Are some grapes doomed to be second rate?

What makes one grape highly prized, while another is an also-ran? Robert Joseph considers the question.
 

Photo by Jon Moore on Unsplash
Photo by Jon Moore on Unsplash

“This recipe is a great thing to do with trout, because most farmed trout doesn’t taste of very much.”

The great British chef Shaun Hill and I were on a stage at the BBC Good Food Show in Birmingham. He was about to demonstrate his recipe for tea-smoked trout, and I was going to match it with a couple of wines. 

At the side of the stage, the young woman who’d arranged for us both to be there – and who was paying our fees – looked anguished. She gestured towards a disgruntled pair of men in dark suits.

These were the representatives of the Ulster Trout Promotion Board. They were standing beneath a sign announcing the board’s proud sponsorship of the theatre in which we were standing. 

Fortunately for the blood pressure of those two gentlemen, Hill didn’t describe trout as being a ‘shit fish’. Unlike the wine professionals who created recent online debate by calling varieties like Aligoté and Trebbiano ‘shit grapes’.

As someone who loves innovation and breaking down barriers, I sympathise with those who dislike any kind of  ‘caste system’ that sets some grapes above others. I agree there are lots of times when a chilled Trebbiano might be a more welcome drink than a classed growth Médoc. But, at least for me, the same might be said for a good cold beer or gin and tonic.

On the other hand, however delicious the Aligoté wines some wine producers can produce, this is still an innately less fine and noble grape than Chardonnay. And I learned about that difference in the Côte d’Or among people who grew both grapes – and often offered a little local cassis to go with the former. Gamay can produce extraordinarily delicious wines in the Cru villages of Beaujolais and, on occasion, it is easy to mistake old bottles for Côte de Beaune Pinot Noir – but not the finest Côte de Beaune Pinot Noir.

Whether we like it or not, the world is full of caste systems. The Monopoly board evokes the one controlling the prices we all pay for our homes. We love to watch sports teams and individuals climb or slip down league tables that define whether they are worth coverage by major media. Actors and producers know how big a financial difference there is between a show being on- and off-Broadway. Talk to any coffee buff and they’ll tell you that Robusta beans with their bitter, high-caffeine content, are, to put it politely, second class. Chefs, in my experience, are rarely reticent about what they consider to be ‘shit’ ingredients, and why they – and their customers – pay premium prices for stuff that one might class as higher-caste.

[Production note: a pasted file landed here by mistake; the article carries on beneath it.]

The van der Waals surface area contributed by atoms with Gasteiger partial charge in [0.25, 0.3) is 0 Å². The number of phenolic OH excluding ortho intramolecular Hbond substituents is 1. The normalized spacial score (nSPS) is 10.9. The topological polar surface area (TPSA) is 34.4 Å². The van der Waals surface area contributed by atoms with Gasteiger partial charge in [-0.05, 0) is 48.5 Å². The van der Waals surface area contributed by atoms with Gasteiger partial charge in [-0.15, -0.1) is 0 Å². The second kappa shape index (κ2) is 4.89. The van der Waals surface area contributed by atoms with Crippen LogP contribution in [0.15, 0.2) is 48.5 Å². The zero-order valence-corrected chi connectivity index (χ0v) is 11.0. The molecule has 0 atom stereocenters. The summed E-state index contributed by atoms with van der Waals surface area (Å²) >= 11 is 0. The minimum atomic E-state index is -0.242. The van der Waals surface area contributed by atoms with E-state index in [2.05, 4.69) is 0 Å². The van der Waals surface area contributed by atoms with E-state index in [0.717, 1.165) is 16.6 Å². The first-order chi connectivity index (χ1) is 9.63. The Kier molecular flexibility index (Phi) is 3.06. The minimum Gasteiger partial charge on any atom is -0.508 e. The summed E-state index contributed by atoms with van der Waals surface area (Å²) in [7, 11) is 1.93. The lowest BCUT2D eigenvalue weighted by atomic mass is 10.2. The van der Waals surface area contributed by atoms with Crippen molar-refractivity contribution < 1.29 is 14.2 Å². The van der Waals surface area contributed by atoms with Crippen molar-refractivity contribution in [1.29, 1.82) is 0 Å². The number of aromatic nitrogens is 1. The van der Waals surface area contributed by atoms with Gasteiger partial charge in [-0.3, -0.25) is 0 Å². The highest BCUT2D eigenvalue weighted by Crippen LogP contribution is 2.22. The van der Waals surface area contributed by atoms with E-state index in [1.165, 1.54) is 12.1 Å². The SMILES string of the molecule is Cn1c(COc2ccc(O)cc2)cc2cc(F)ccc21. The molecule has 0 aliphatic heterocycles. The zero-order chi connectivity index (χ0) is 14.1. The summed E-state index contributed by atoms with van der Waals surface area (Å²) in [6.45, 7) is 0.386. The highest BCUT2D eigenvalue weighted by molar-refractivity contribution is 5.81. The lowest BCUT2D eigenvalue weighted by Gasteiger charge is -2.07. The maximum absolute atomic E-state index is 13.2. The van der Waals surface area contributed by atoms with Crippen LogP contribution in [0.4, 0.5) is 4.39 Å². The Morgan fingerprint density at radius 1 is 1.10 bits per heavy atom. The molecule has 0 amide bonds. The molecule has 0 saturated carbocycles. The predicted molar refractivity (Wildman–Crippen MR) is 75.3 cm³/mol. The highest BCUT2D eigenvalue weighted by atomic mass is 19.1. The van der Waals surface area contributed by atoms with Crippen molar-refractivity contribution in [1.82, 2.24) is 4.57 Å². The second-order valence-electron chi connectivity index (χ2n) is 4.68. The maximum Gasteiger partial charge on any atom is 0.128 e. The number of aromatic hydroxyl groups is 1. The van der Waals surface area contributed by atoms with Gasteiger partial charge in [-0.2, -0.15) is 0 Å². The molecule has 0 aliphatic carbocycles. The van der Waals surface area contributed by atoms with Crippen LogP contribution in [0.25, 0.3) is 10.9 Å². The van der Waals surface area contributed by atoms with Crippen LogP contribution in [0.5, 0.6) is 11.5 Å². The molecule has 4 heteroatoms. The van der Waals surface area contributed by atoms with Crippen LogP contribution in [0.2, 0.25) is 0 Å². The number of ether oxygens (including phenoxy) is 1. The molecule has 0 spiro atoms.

When those professional cooks are obliged to work with ingredients they don’t rate highly, they come up with ways to make the most of the strengths and compensate for the weaknesses. Tough cuts of meat are stewed slowly, quite possibly with a good dollop of wine and stock. Less flavoursome ones are helped along with other ingredients or herbs and spices. Some Robusta beans go into high quality blends; most end up as instant coffee.

And so to ‘lower-caste’ grapes, like Aligoté, Airen, Bourboulenc, Chasselas, Palomino, Rkatsiteli, Trebbiano and Carignan. Fans of esoteric wine will always delight in finding examples of these that, thanks to the peculiarities of the site where the vines were planted and/or the skills of the winemaker, taste extraordinary. Wines like Christophe Barbier’s ungrafted-old-vine pure Bourboulenc Terres Salées, and Leroy’s Aligoté. The praise these wines receive may encourage other producers to experiment with them. This will be not only very welcome in a homogenous world; it will provide valuable information as the effects of climate change accelerate.

But those pure, single-varietal wines will always be marginal. Chardonnay and Sauvignon drinkers will never switch en masse to Aligoté or Bourboulenc.

What might happen – far more interestingly in my opinion – is that they discover and fall in love with exciting, distinctive blends combining wines of various castes. I’ve enjoyed some delicious Meunier but would never suggest that it’s as ‘fine’ as Pinot Noir. Yet it still makes an invaluable contribution to Krug. I could make a similar point about Petit Verdot, and obstinately believe that Merlot and Grenache are – with exceptions – better in blends than as soloists.

Some of the most exciting wines I’ve enjoyed in recent times have been field-blends like Phil Reedman MW’s Antiquarian, produced in Australia’s Riverland using lower-caste grapes such as Muscadelle and Colombard, along with the more aristocratic Chenin Blanc and Semillon. In my ideal world, there would be far more encouragement for wines like this, including co-ferments of red and white. As Reedman says, “variety is the best variety.”

Calling any grape ‘shit’ isn’t very helpful, but nor is suggesting that a triangle or a timpani is as fine an instrument as a piano or a violin. Both have their essential roles in the orchestra, but neither is very likely to get many of its own concertos.

And, as for Shaun Hill’s trout dish, all you need is a wok with a lid, one of those vegetable steamers that unfolds, a bit of aluminium foil, some lapsang souchong tea and demerara sugar. Put the tea and sugar on the foil beneath the steamer on which you lay the oiled fish. Pop on the lid and cook over a high heat for around 10 minutes. 

Even the Ulstermen reluctantly agreed that it did wonders for the fish… A bit like adding cassis to Aligoté.

Robert Joseph
 

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